11th November 2020
UK government still hasn’t produced a lorry drivers’ guide
How are UK apparel retailers affording to slash prices when their US peers aren’t?
UK clothing prices again fell 9.3% in February compared to the same month in 2008. The equivalent US measure showed prices still rising – just by 0.8%, but still rising. And that’s extraordinary, since retailers on both sides of the Atlantic seem to be having similar pressure on sales – but the British have a 30% devaluation to deal with as well. And with almost all clothes imported, and most vendors trying to price in euros or dollars, someone’s having to pay for those cuts.
Part of the explanation might simply be that British retailers are more prepared to take a profit hit. Another might be that, with the pound overvalued in 2007 and 2008, many overseas manufacturers priced in British pounds – and that we’ll be seeing the price of that in severe financial difficulties among UK-oriented factories. And a third explanation might be that retailers are expecting some hefty contributions from suppliers – both manufacturers and intermediaries – to offset these price increases. That was certainly the general sense of what Mark and Spencer said in an interview recently.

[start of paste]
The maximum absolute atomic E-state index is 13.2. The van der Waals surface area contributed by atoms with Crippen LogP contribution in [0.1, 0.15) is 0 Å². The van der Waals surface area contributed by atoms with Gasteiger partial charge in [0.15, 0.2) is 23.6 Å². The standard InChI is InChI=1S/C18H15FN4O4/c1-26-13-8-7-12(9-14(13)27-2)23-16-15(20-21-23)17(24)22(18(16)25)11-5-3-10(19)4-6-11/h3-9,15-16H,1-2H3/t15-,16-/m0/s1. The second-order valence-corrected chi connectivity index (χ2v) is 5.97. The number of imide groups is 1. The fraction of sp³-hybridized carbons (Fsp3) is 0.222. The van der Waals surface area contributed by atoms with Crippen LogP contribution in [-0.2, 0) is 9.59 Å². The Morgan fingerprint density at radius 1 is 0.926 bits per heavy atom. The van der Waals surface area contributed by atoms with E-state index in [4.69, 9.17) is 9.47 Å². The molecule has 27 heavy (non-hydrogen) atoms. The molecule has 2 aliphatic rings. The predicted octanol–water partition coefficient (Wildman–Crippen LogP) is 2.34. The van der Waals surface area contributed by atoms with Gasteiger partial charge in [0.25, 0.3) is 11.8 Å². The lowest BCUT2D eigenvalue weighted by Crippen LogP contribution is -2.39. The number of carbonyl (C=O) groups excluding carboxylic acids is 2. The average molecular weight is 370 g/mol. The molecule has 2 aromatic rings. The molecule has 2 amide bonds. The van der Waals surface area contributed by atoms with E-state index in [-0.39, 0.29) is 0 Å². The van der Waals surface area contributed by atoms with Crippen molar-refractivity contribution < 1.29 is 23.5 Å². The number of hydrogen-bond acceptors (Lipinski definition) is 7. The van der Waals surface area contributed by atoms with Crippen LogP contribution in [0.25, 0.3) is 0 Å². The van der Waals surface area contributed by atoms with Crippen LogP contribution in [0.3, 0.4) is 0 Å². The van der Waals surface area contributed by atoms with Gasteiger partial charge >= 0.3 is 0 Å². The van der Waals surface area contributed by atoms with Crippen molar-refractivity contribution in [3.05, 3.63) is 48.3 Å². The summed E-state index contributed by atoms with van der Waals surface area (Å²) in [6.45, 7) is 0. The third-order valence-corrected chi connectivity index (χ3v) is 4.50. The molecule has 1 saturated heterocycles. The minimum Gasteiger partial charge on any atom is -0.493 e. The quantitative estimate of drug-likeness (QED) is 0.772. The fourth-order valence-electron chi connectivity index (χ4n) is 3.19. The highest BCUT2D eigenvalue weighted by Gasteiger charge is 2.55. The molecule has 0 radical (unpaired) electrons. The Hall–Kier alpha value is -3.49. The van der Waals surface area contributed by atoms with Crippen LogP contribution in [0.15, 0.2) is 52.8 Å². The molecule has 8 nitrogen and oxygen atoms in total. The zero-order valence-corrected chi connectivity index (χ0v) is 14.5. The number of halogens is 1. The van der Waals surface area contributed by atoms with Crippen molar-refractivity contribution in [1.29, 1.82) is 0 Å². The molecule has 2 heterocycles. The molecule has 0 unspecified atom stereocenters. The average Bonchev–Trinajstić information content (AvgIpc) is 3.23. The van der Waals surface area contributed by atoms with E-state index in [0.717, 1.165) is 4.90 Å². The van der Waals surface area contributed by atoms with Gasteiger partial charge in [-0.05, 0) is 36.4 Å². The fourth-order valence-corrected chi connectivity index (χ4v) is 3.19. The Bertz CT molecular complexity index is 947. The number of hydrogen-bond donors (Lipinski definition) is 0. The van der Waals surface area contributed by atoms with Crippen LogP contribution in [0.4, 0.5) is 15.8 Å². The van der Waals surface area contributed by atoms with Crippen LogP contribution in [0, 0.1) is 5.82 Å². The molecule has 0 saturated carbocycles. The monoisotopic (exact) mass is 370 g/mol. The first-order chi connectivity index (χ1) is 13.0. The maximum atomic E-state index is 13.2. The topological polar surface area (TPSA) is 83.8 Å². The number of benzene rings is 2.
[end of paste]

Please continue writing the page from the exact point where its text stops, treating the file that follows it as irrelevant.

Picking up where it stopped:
The issue is receiving scant attention in the UK, where the sight of inflation overall close to disappearing is grabbing everyone’s attention. But no-one can keep on forever reducing prices of imported products if most currencies have risen 30% in the past year.
Something, somewhere’s got to give. Whether that’s retailers’, manufacturers’ or intermediaries’ profit, or prices are going to move up sharply while sales really start to fall, is anyone’s guess. But things can’t go on like this for much longer